Wa wiizi wuru’u aonaa turuu wakasha paan niiz – This is our land and we cannot be parted from it
The Wapichan people of south western Guyana want legal title to their traditional land to safeguard their lands, forests and way of life for present and future generations. The Wapichan have been seeking full legal recognition of their lands since before independence from Britain in 1966. Fifty years later the Wapichan people only have title to a fraction of their ancestral territory around their main villages (about 15%).
Most of the Wapichan’s untitled collective land remains vulnerable to aggressive land-grabbing, destructive logging, and illegal mining. Over the last two decades the Wapichan Villages have stepped up their efforts to mobilise their people to protect and secure their territory against land grabbers and destructive development. Since the late 1990’s the communities have worked to develop detailed maps and plans to care for their lands, forests, wetlands and natural resources.
As a result of these activities, the Wapichan people have now reached a critical moment. In 2015, the government of Guyana finally agreed to enter formal talks on the unresolved land claim of the Wapichan territory, including lands with extensive ancestral old growth rainforests. There is a pressing need for continued solidarity from allies, donors and peoples around the world to help the Wapichan people take full advantage of this land settlement process and maximise the potential for positive outcomes for people, culture, rainforests and the global climate.
This project thus serves a need to build a crucial stepping stone to enable the Wapichan to progress their land claim and consolidate their innovative plans for cultural invigoration and the sustainable use and protection of their large community conserved forest.
The Wapichan communities propose to create one of the world’s largest community forests over 1.4 million hectares, where they plan to prohibit industrial developments and look after habitats of importance for wildlife, game animals, birds and fish. The villages have agreed that they will still be able to hunt, fish, and harvest construction materials and bush medicines within the conserved forest according to custom and village rules on sustainable use of resources.
The overall aim of this project is therefore to assist the Wapichan people in legally securing their ancestral territory and to maintain their traditional forest knowledge in order to sustain their way of life, maintain healthy forest ecosystems, contribute to climate change mitigation and promote sustainable livelihoods.
Specific objectives are as follows:
Provision of training and legal advice to support Wapichan members, ensuring representatives are best equipped to articulate their evidence, demands and proposals and present legal in the discussions with the government to successfully secure their lands for the benefit of future generations of Wapichan people, the wider Guyanese population and the international community.
With a population of just 9,000 spread across 21 communities, the Wapichan’s territory covers 2.8 million hectares (that’s an area larger than the size of Wales), including 1.4 million hectares of community conserved forest. They make a living from small-scale farming, hunting, fishing and gathering, which they have practised over the whole area for generations. Over generations of occupation the communities have accumulated a detailed knowledge of the variation in their environment and of the diversity of plant and animals found in the South Rupununi. Wapichan farmers, for example, can tell something about the fertility of the soil by the types of wild plants growing there. Many place names are taken from the local ecology and plants and animals that are plentiful at a particular location, for example, Achawib means “Place with abundant wild garlic”.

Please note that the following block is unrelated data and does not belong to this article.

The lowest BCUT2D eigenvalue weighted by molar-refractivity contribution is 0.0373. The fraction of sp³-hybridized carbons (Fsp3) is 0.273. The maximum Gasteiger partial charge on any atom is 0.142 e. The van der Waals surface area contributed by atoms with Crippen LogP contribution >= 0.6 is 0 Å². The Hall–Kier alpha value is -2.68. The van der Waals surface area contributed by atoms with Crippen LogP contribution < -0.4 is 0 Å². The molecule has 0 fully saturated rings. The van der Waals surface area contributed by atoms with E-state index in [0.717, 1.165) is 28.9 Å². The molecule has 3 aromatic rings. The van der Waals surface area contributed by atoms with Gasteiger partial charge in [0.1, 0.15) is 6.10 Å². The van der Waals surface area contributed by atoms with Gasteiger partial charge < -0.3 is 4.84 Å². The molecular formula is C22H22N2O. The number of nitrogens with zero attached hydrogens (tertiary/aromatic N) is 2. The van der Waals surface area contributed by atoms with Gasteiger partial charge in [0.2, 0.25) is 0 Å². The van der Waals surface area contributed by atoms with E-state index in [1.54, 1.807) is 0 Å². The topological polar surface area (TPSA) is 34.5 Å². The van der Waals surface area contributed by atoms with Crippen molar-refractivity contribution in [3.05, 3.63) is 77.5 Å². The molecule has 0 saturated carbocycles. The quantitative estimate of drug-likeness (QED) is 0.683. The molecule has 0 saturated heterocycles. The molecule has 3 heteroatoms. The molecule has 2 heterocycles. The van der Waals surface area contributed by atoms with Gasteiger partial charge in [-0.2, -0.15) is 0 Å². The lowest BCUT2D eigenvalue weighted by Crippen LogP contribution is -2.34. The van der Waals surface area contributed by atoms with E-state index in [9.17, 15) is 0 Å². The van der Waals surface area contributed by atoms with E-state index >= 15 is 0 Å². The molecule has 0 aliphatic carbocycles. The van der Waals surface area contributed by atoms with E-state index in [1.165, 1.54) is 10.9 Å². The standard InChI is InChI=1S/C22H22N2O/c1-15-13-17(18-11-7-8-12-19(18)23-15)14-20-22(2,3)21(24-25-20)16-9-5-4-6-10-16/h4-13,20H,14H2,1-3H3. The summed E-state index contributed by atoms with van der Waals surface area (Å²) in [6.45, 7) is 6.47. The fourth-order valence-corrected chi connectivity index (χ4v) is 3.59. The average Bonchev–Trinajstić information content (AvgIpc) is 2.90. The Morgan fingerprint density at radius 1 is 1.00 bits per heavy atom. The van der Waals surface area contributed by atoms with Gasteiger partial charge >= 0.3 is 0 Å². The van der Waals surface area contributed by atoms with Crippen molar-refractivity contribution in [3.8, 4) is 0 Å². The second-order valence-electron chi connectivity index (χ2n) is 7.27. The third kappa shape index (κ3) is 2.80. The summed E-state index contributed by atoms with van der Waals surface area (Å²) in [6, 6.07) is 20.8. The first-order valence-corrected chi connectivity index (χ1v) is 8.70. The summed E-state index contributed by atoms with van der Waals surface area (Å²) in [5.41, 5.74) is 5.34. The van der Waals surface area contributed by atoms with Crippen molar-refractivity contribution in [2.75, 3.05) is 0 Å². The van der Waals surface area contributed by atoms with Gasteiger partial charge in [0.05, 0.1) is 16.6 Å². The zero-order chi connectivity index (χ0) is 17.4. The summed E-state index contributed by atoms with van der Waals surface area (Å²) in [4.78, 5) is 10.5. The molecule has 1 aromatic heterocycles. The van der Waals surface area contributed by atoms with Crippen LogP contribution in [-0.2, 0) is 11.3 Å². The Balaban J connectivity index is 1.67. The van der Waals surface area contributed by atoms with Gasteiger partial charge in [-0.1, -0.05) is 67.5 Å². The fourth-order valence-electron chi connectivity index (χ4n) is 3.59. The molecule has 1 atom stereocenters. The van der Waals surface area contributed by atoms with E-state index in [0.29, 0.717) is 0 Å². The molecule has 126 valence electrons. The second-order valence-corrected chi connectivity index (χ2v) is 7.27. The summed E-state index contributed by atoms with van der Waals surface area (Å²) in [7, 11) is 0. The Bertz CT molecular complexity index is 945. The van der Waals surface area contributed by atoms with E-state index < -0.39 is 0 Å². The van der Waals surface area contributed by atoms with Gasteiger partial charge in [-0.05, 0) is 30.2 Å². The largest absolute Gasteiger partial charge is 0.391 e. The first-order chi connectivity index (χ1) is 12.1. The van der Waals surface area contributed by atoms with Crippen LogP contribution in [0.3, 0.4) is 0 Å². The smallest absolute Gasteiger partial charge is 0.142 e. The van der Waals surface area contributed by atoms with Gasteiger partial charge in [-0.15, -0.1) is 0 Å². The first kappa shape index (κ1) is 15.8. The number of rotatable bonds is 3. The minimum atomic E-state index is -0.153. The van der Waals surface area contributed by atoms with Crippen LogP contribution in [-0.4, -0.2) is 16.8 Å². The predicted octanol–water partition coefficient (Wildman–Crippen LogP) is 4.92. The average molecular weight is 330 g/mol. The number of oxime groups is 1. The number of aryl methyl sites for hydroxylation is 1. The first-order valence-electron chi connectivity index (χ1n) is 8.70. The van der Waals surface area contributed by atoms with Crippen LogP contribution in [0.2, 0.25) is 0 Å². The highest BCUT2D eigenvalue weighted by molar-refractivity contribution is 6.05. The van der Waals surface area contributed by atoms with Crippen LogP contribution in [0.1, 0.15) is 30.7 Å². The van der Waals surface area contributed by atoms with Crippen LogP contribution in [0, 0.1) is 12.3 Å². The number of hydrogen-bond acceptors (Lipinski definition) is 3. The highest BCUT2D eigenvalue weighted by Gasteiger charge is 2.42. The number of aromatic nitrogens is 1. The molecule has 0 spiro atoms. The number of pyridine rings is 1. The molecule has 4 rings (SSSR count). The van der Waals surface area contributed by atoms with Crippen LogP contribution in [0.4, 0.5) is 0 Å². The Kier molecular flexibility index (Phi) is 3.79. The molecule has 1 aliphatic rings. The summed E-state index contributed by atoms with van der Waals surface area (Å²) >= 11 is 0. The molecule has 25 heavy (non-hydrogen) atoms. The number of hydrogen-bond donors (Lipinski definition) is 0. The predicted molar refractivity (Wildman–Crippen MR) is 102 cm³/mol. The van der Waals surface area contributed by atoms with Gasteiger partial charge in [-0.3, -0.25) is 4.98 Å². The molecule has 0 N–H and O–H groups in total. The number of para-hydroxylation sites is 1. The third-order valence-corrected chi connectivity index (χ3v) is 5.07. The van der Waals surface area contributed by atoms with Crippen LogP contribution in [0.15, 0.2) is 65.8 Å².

Their territory, part of the Upper Essequibo basin, is based in the south west of Guyana. Its western boundary lies along the Guyana-Brazil border. The land covers extensive old growth rainforest of very high biodiversity, a wide variety of other ecosystems including wetlands, mountains and semi-natural grasslands, and an outstanding abundance of wildlife, including endangered species such as giant river otters, jaguars, and rare bush dogs as well as endemic species of fishes and birds, like the Rio Branco Antbird. The forests also have an immense carbon storge and climate service capacity.
The forest in distant areas is also highly valued by the Wapichan as the “multiplying grounds” (breeding and feeding areas) of animals, birds and insects. These multiplying grounds are seen as an integral part of the Wapichan’s ancestral territory. They are not seen as separate or “empty” (as the government and non-indigenus coastlanders tend to see them), but rather part of a whole set of communities of different and diverse living beings in Wapichan territory.
Village elders and residents emphasise that their “Mother Forest” cools the local climate and brings rainfall to the region.
We make our living from our mother forest. She provides us with all the things we need. She is like our storehouse. And the trees give us clean air to breathe. The bush contains sacred areas, old settlement sites, ceremonial grounds of our fore fathers. Those places are special to us.
Forest Peoples Programme (FPP) are based in the UK but work with forest-dwelling communities across the globe, supporting them to promote an alternative vision of how forests should be managed and controlled, based on respect for the rights of the peoples who know them best.